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Decatur may need to increase millage rate to pay for purchase of Children’s Home campus

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Decatur may need to increase millage rate to pay for purchase of Children’s Home campus

The former United Methodist Children's Home campus in Decatur. The campus is now called Legacy Park. Photo by Dan Whisenhunt

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The United Methodist Children’s Home in Decatur. Photo by Dan Whisenhunt

The city of Decatur in 2017 paid a hefty price of $40 million for the 77-acre United Methodist Children’s Home campus.

While the city got a valuable future asset, the price limited what the city can do with the property. The planning process envisions a dependency on partnerships to help the property reach its full potential.

In the meantime, the city has to pay down the debt it acquired when it bought the campus.

That’s where the taxpayers come in.


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At the City Commission’s May 21 meeting, Assistant City Manager Andrea Arnold said the city is proposing a .49 percent millage increase, taking the city’s overall millage rate to 13.98 mills.

“The proposed increase in the Capital Improvement Fund millage rate is just under one-half of a mill which will generate about $1.3 million in tax revenue,” Arnold told commissioners. “The additional revenue is needed to make the debt service payments on the Public Facilities Authority (PFA) revenue bond issuance and the Georgia Environmental Finance Authority loan, both of which were used to purchase the 77-acre Children’s Home property. A transfer of $1 million from the General Fund to the PFA Fund will also contribute to the debt service obligation. The proposed .49 mill increase in the tax rate results in an increase of $110 for an owner of a property with a fair market value of $500,000.””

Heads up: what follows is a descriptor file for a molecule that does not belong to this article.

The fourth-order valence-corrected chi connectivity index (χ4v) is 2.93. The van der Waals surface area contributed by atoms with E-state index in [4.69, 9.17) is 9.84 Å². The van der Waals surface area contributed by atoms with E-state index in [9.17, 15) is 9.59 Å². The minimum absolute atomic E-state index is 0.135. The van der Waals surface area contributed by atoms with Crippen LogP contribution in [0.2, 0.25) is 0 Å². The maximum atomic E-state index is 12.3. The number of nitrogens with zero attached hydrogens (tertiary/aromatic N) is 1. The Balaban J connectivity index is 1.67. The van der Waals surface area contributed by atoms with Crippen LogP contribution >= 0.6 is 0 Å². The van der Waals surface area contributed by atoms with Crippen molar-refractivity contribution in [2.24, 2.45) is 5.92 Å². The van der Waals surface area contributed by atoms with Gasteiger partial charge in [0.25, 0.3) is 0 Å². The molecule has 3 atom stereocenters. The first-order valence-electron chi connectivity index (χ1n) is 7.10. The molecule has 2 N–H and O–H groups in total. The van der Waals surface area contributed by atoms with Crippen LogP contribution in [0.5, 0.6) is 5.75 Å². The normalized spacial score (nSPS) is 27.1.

Arnold said the millage rate is based on the assumption of a 6 percent growth in the tax digest. The city hasn’t received the official word on how much the tax digest will increase, so it’s possible the millage increase will be lower.

“Right now that’s assuming a 6 percent increase in the digest,” Arnold said. “We haven’t received the final digest from the county. If it’s much higher than that, it’s possible that increase of .49 mill that could possibly go down slightly.”

The state’s Truth in Taxation law requires cities to advertise a tax increase even when the millage does not go up.

“The purpose of the legislation is to require local governments to either rollback the millage rate equal to the total value of reassessments on real property; or, to provide advertisements, notice and public hearings if the local government intends to adopt a millage rate in excess of the ‘rollback’ rate,” Arnold said. “Depending on the ratio of new value to revaluation in the 2018 digest, the city may or may not need to advertise a tax increase. This information should be available once the county adopts the digest.”

For more information about the proposed millage rate increase, click here.

Editor’s note: This story was reported by watching an online video stream of the City Commission meeting. 

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